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World Journal of Surgery

, Volume 41, Issue 12, pp 3055–3065 | Cite as

Impact of Surgical Lighting on Intraoperative Safety in Low-Resource Settings: A Cross-Sectional Survey of Surgical Providers

  • Jared A. Forrester
  • Nicholas J. Boyd
  • J. Edward F. Fitzgerald
  • Iain H. Wilson
  • Abebe Bekele
  • Thomas G. Weiser
Original Scientific Report

Abstract

Background

Safe surgery requires high-quality, reliable lighting of the surgical field. Little is reported on the quality or potential safety impact of surgical lighting in low-resource settings, where power failures are common and equipment and resources are limited.

Methods

Members of the Lifebox Foundation created a novel, non-mandatory, 18-item survey tool using an iterative process. This was distributed to surgical providers practicing in low-resource settings through surgical societies and mailing lists.

Results

We received 100 complete responses, representing a range of surgical centres from 39 countries. Poor-quality surgical field lighting was reported by 40% of respondents, with 32% reporting delayed or cancelled operations due to poor lighting and 48% reporting electrical power failures at least once per week. Eighty per cent reported the quality of their surgical lighting presents a patient safety risk with 18% having direct experience of poor-quality lighting leading to negative patient outcomes. When power outages occur, 58% of surgeons rely on a backup generator and 29% operate by mobile phone light. Only 9% of respondents regularly use a surgical headlight, with the most common barriers reported as unaffordability and poor in-country suppliers.

Conclusions

In our survey of surgeons working in low-resource settings, a majority report poor surgical lighting as a major risk to patient safety and nearly one-third report delayed or cancelled operations due to poor lighting. Developing and distributing robust, affordable, high-quality surgical headlights could provide an ideal solution to this significant surgical safety issue.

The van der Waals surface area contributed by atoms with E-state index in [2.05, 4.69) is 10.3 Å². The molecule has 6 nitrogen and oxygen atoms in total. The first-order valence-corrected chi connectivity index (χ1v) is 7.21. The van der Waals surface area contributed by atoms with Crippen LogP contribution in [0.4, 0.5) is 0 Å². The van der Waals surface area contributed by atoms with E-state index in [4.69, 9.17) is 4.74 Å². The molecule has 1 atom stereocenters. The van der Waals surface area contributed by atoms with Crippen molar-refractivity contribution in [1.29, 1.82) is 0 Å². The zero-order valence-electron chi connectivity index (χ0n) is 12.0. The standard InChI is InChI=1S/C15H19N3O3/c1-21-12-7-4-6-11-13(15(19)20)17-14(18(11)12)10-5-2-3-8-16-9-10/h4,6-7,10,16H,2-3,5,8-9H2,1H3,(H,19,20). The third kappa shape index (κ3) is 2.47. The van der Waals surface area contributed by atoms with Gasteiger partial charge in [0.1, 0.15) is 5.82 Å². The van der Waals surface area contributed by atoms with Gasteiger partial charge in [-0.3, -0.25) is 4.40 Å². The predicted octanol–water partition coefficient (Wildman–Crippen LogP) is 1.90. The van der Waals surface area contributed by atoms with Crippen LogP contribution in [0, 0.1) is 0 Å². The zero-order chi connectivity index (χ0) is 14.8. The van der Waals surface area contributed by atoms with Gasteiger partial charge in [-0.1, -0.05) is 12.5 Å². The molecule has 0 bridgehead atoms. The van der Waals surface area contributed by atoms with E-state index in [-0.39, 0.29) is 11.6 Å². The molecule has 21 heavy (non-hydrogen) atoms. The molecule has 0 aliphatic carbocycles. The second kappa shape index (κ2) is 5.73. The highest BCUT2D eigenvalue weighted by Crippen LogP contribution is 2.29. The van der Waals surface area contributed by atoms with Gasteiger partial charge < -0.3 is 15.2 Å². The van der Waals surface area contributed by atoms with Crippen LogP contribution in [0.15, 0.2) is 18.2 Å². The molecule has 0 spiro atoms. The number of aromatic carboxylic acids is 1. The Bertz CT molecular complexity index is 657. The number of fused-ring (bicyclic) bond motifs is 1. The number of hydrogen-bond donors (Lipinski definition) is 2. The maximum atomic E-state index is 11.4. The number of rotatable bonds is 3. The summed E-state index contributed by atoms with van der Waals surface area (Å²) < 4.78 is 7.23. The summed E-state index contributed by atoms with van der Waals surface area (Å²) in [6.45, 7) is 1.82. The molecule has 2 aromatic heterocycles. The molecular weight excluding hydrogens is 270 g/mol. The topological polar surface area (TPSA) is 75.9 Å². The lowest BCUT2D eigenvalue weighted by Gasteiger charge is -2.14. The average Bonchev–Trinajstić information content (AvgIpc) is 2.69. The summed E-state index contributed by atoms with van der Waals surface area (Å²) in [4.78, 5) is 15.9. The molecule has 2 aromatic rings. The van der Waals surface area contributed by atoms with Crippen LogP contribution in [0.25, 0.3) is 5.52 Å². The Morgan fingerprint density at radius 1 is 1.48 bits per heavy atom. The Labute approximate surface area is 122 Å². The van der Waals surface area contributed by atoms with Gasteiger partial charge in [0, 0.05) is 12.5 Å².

Notes

Acknowledgments

The authors would like to thank the survey respondents; Luca Koritsanzky, Sibonile Mathe, and Sarah Kessler for their coordination of efforts within the Lifebox Foundation; and Rosemary Mugwe, Chief Executive Officer of COSECSA, for help in the questionnaire distribution.

Compliance with ethical standards

Conflict of interest

All authors have been involved in Lifebox activities. JAF is a current Lifebox fellow; NJB and JEFF were former fellows; JEFF is currently an honorary clinical fellow; IHW and TGW are trustees of Lifebox UK and US, respectively; AB is the Ethiopia Lead for Clean Cut, a Lifebox programme to improve surgical safety. There was no funding for this project.

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Copyright information

© Société Internationale de Chirurgie 2017

Authors and Affiliations

  • Jared A. Forrester
    • 1
  • Nicholas J. Boyd
    • 2
  • J. Edward F. Fitzgerald
    • 3
  • Iain H. Wilson
    • 4
  • Abebe Bekele
    • 5
  • Thomas G. Weiser
    • 1
    • 6
    • 7
  1. 1.Department of Surgery, Section of Trauma & Critical CareStanford UniversityStanfordUSA
  2. 2.Great Ormond Street Hospital For Children NHS TrustLondonUK
  3. 3.Kings Centre for Global HealthKings College LondonLondonUK
  4. 4.Lifebox FoundationLondonUK
  5. 5.Department of Surgery, School of MedicineAddis Ababa UniversityAddis AbabaEthiopia
  6. 6.Lifebox FoundationBostonUSA
  7. 7.Department of Clinical Surgery, Royal Infirmary of EdinburghUniversity of EdinburghEdinburghUK

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